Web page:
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Leslie Hendry Headshot

Put Down the Cooking Gadgets and Clean Up

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In the past two decades or so there's been an explosion of interest in home cooking. Not exactly like our mother's or grandmother's home cooking. Perhaps it shouldn't even be referred to as "cooking" but more as "cheffing." The verb could be described as experiencing food in a different fashion.

Maybe cooking shows inspire you, maybe you love to entertain and cooking is a part of that, maybe it's because YouTube shows how to do mostly anything that enables these talents, or simply it's amazingly satisfying to put fresh food on the table that people love.

You invest in kitchen gadets and tools. We bring professional tools to our kitchens to help reveal our inner chef. We become better educated in gastronomy, how to prepare dishes, how to mix seasonings, timing, nuances, just the right amount of this and that. Some home chefs even introduce their food by reporting on the ingredients' role in the making and their fresh and/or organic origins.

Soon enough you are inducted into the world of a foodie. You appreciate food, you're educated on food, you take pleasure in food. One can spend all day preparing a meal from the market, to the prepping, to the cooking, to the presentation, to the eating. You become a card-carrying foodie for life.

My own editorialized relationship with food went like this: school lunches, mom's supper, fatting dorm food, top raamen and salads in law school, expense accounts for entertaining in New York, to full on foodie living in Paris roaming the streets for the perfect foir gras, the origins of lardo in Italy and perfecting chile nogales in Mexico. But then all came to a scretching halt.

I'd gained weight. I was bloated from the salt in the morning, not to mention the bags under my eyes from the wine. Of course I was getting older, but that lifestyle didn't help. Over the next few years I slowly eschewed my French cookbooks for Japanese ones. I transitioned into practicing yoga more frequently and most importantly I embarked on a career that I truly loved.

As I got more into my regular yoga practice, my eating habits changed simply because I didn't want to feel bloated or puffy in the morning. I had to do those dreaded yoga twists that re-introduced me to my waist line, hips and arms. As as it got easier to twist, I moved away from big gourmet dishes. It was no Sophie's Choice. They made less sense to me. Of course not for good but my foodie days transitioned into a lighter existance.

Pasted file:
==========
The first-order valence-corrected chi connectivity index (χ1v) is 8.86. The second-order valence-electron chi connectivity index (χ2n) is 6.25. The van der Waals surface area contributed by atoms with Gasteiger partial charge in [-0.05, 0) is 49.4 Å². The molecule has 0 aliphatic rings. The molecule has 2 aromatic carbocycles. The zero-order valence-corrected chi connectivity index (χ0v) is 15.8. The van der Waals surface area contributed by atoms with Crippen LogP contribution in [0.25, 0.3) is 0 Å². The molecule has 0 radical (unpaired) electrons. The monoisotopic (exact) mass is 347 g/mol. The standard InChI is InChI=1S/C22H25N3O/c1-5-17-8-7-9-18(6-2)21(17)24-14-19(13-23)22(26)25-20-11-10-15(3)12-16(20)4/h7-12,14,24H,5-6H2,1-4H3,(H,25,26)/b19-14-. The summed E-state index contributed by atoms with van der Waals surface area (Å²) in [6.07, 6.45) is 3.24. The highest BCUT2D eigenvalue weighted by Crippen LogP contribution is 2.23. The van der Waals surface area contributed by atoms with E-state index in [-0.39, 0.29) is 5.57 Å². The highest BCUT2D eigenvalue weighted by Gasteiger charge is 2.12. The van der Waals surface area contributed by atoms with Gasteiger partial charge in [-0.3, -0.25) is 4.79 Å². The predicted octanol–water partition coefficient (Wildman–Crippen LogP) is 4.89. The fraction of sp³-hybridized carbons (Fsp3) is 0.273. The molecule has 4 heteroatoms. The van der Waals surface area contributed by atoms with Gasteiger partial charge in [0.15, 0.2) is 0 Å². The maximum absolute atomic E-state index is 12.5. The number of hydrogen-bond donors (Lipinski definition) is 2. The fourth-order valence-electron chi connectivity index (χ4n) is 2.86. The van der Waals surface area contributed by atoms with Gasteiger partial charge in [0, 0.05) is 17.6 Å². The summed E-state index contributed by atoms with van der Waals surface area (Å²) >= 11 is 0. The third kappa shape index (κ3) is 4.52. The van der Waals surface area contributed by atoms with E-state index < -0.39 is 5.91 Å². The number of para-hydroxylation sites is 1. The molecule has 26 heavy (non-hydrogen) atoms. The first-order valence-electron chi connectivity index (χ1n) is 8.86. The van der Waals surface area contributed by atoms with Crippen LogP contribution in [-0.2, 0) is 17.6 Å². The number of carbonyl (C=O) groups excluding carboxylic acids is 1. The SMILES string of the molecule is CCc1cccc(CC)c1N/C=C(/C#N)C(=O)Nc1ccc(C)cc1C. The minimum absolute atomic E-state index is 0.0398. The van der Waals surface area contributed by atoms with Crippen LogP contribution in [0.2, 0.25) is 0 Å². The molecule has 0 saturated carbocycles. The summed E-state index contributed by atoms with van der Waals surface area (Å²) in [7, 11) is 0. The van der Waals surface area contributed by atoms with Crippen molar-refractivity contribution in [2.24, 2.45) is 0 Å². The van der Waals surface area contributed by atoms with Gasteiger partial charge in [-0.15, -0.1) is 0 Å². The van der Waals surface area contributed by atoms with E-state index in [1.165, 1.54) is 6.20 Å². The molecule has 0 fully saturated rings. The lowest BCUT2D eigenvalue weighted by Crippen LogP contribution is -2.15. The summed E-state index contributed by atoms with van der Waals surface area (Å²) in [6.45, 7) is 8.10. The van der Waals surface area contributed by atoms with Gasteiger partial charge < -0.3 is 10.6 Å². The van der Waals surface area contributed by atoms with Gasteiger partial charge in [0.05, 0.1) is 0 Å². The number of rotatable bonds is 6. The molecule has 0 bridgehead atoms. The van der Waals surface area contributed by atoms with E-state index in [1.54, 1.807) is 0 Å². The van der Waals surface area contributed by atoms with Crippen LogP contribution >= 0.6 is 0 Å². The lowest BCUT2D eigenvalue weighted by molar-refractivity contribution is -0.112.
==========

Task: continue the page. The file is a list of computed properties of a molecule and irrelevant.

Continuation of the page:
After years of yoga, my internal life changed as well. The way my body responded to the daily practice on the mat gave me confidence. Like a kid who learns to ride a bike for the first time I felt freedom and independence. My body was stronger, leaner and I was learning about surrender, humility and less about reduction sauces.

Life got simpler as well. On a lighter trajectory, I got rid of excess baggage literally and figuratively. Accumulating more things became suffocating. Over time, I tackled bulging closets and drawers more regularly. I gave away things I hadn't worn or used in a while. Instead of running around town for ingredients, spending the day in the kitchen I put energy into making my house lighter. When things started to look more minimialistic (without it feeling cold and barren) I found cleaning more approachable. I also had more time to clean on a regular basis. It doesn't seem as fun as "cheffing" but all around my life became less heavy.

Possessions and consumption of any sort occupied my time in a way I hadn't realized. These days I experience cleaning in a different fashion. I take stock of what I have when I mop the floors, put the dishes away, open that closet door, or vacuum the carpet. I might not have a relaxing glass of wine; I either play music or listen to the quiet. This cleaning time is meditative, reflective and satisfying and releases good energy into my home.

I still love to create in the kitchen don't get me wrong, but I've added something else that's creative, reflective, positive, active, and satisfying to my life's priorities. Paring down what you really need to live, and freeing up time for something other than consuming is a new way to look at cleaning. There's no other way to appreciate quite who we are than becoming better acquainted with our personal environment.

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